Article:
English and Welsh football leaders insist they will continue to campaign on human rights issues and compensation for migrant workers in Qatar after FIFA told World Cup teams to keep politics and lectures on morality out of the tournament.
The FIFA leadership issued the plea to "focus on the football" in a letter revealed exclusively by Sky News on Thursday night, just after it had been sent to the 32 World Cup finalists.
The English and Welsh football associations issued a joint statement with eight other European federations as part of a UEFA Working Group on Human and Labour Rights, saying they will continue to press on off-field issues.
They recognised Qatar's progress in improving working conditions and saying LGBTQ+ fans would be welcome despite same-sex relations being criminalised in the conservative Gulf nation.
But the European nations said: "We also recognise that every country has issues and challenges, and we agree with FIFA that diversity is a strength. However, embracing diversity and tolerance also means supporting human rights. Human rights are universal and they apply everywhere."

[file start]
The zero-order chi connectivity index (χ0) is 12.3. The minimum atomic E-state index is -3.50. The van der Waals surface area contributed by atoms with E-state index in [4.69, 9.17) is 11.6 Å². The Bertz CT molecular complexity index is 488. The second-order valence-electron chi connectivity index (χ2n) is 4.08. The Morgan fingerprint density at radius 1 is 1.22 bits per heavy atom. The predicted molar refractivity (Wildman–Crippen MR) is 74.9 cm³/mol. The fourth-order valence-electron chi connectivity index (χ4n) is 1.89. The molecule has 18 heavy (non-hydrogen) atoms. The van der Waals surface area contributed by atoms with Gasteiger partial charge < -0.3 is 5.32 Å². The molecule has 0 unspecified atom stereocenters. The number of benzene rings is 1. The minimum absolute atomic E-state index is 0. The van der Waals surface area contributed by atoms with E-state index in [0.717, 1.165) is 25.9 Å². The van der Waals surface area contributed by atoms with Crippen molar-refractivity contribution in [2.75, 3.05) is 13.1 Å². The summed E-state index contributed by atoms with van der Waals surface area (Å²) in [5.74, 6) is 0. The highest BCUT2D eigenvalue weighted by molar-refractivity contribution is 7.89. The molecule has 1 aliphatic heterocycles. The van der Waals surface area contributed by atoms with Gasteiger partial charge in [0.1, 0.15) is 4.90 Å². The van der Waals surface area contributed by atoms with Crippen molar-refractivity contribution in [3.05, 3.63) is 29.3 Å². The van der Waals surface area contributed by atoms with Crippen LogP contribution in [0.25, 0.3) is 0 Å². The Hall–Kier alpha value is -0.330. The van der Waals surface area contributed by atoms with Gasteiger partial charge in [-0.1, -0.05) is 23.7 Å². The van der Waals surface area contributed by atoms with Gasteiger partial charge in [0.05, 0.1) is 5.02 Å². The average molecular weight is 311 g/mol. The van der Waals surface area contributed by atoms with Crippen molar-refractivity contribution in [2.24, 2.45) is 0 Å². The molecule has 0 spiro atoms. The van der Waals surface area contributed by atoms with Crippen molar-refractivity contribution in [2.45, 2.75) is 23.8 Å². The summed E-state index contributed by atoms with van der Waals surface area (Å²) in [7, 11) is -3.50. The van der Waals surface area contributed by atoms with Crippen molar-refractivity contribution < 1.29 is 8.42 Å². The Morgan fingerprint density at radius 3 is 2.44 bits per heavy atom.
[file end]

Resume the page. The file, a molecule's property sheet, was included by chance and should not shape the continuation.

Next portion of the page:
FIFA sent the letter last week, as the European nations had been seeking assurances by last week from FIFA that there would be compensation for any deaths of migrant workers in Qatar.
The UEFA working group said in a statement: "FIFA has repeatedly committed to deliver concrete answers on these issues - the compensation fund for migrant workers, and the concept of a migrant workers centre to be created in Doha - and we will continue to press for these to be delivered.
"We believe in the power of football to make further positive and credible contributions to progressive, sustainable change in the world."
The UEFA group also featured Belgium, Denmark, Germany, the Netherlands, Portugal and Switzerland, who will be playing in Qatar, as well as non-qualified nations Norway and Sweden.
They said they were reacting "to the latest developments and public discussions related to challenges in the host country off the pitch, before the sport shall soon take centre stage."
FIFA president Gianni Infantino and secretary general Fatma Samoura wrote to them last week, saying: "Please do not allow football to be dragged into every ideological or political battle that exists."